High altitude toffee

I've lived my whole life at sea level but recently moved to 4,500 feet. I made my traditional English toffee today and it was a big flop. It never got dark brown but instead foamed up and turned sugary. Can anyone tell me how to adjust for my altitude? Thanks. It's so frustrating to feel like a beginning cook again.

  • Posted by: Teresa
  • December 10, 2014


Inko December 11, 2014
I had the same problem at low altitude. Frustrating! A waste of time and butter! I've also made toffee successfully for many years. I was cooking on an induction range with using an all clad pan. I cooked it again using a small lecreuset cast iron pot and it worked.
Teresa December 11, 2014
Thanks very much for your suggestions. I guess that after 40 years of baking I'm going to have to relearn some skills to compensate for the altitude change between California and Utah.
KarynLN November 7, 2022
I realize this was 8 years ago, but I *just* moved to Utah from San Diego and *just* tried making toffee after doing it for 30 years the same and wasted three batches. I'm in Ogden, which I suspect is near where you are. Did you ever get it to work?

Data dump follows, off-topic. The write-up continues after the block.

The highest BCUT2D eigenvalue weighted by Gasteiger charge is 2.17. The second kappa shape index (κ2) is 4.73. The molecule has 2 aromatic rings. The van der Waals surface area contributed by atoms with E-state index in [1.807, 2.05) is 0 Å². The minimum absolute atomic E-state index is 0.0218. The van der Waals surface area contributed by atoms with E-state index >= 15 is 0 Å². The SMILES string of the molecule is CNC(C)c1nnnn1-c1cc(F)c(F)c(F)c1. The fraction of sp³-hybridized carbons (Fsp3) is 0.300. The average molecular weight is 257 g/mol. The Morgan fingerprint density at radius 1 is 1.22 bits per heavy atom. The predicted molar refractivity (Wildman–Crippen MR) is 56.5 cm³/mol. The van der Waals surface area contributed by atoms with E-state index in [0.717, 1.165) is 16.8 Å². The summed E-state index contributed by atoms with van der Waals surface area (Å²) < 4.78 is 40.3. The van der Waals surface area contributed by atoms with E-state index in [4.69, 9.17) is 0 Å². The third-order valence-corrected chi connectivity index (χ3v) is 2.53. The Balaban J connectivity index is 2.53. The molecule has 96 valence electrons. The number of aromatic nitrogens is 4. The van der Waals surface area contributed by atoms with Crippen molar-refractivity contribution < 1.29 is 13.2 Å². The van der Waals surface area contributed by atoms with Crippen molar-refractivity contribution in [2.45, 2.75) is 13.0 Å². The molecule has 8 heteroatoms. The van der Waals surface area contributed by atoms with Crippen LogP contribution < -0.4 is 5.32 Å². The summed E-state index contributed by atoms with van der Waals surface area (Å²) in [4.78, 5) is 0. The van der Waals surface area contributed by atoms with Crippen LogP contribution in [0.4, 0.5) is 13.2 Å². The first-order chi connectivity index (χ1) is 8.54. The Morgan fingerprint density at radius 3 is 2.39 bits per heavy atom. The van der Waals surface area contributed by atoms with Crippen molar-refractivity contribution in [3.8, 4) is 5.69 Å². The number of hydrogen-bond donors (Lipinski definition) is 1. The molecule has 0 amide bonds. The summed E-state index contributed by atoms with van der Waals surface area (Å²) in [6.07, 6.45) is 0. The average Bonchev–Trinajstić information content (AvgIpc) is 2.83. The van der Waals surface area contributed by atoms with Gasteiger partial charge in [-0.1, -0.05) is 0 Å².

Dona December 11, 2014
I don't have high altitude situation, but this blog explains it.
boulangere December 11, 2014
Well, now that you're living at 4500 feet, I'd suggest that now is the time to get out your thermometer. It will lend you more consistent results than eyeballing it. Where do you live, by the way?
Teresa December 11, 2014
Yes, it crystallized but not until it had been boiling quite a while. It just never got brown like it's supposed to; I've never used a thermometer when making this, I just eyeball it and take it off when it gets to be the right color, but that never happened today. Weird.
boulangere December 10, 2014
It sounds as though it crystallized, which doesn't necessarily have anything to do with altitude. To prevent crystallization, you can either place a tight-fitting lid on your pot until after the mixture comes to a boil, which causes steam to build up and effectively wash down the sides of the pot, or you can carefully wash down the sides with a brush and water, but only until a boil is reached. The principal difference that you will notice with altitude is that your toffee will take a bit longer to reach temperature because water boils a 1 degree lower for every 500 feet of elevation beginning at 1000 feet.
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